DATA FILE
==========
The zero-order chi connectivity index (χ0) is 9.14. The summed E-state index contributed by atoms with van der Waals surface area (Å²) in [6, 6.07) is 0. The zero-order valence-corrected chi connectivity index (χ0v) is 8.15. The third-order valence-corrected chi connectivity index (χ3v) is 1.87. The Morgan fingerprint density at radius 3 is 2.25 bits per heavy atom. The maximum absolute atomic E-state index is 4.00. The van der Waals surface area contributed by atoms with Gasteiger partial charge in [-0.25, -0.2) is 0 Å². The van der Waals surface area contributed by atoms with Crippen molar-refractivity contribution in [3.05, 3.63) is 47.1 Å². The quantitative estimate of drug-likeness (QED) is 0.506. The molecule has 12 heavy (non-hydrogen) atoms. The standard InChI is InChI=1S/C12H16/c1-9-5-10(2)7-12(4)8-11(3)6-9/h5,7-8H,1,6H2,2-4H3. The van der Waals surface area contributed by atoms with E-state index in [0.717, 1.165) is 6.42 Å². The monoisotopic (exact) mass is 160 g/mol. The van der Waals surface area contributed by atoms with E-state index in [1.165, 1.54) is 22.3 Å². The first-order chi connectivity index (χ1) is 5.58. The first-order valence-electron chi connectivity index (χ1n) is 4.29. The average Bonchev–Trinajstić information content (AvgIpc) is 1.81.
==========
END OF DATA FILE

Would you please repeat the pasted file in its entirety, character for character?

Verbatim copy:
The zero-order chi connectivity index (χ0) is 9.14. The summed E-state index contributed by atoms with van der Waals surface area (Å²) in [6, 6.07) is 0. The zero-order valence-corrected chi connectivity index (χ0v) is 8.15. The third-order valence-corrected chi connectivity index (χ3v) is 1.87. The Morgan fingerprint density at radius 3 is 2.25 bits per heavy atom. The maximum absolute atomic E-state index is 4.00. The van der Waals surface area contributed by atoms with Gasteiger partial charge in [-0.25, -0.2) is 0 Å². The van der Waals surface area contributed by atoms with Crippen molar-refractivity contribution in [3.05, 3.63) is 47.1 Å². The quantitative estimate of drug-likeness (QED) is 0.506. The molecule has 12 heavy (non-hydrogen) atoms. The standard InChI is InChI=1S/C12H16/c1-9-5-10(2)7-12(4)8-11(3)6-9/h5,7-8H,1,6H2,2-4H3. The van der Waals surface area contributed by atoms with E-state index in [0.717, 1.165) is 6.42 Å². The monoisotopic (exact) mass is 160 g/mol. The van der Waals surface area contributed by atoms with E-state index in [1.165, 1.54) is 22.3 Å². The first-order chi connectivity index (χ1) is 5.58. The first-order valence-electron chi connectivity index (χ1n) is 4.29. The average Bonchev–Trinajstić information content (AvgIpc) is 1.81.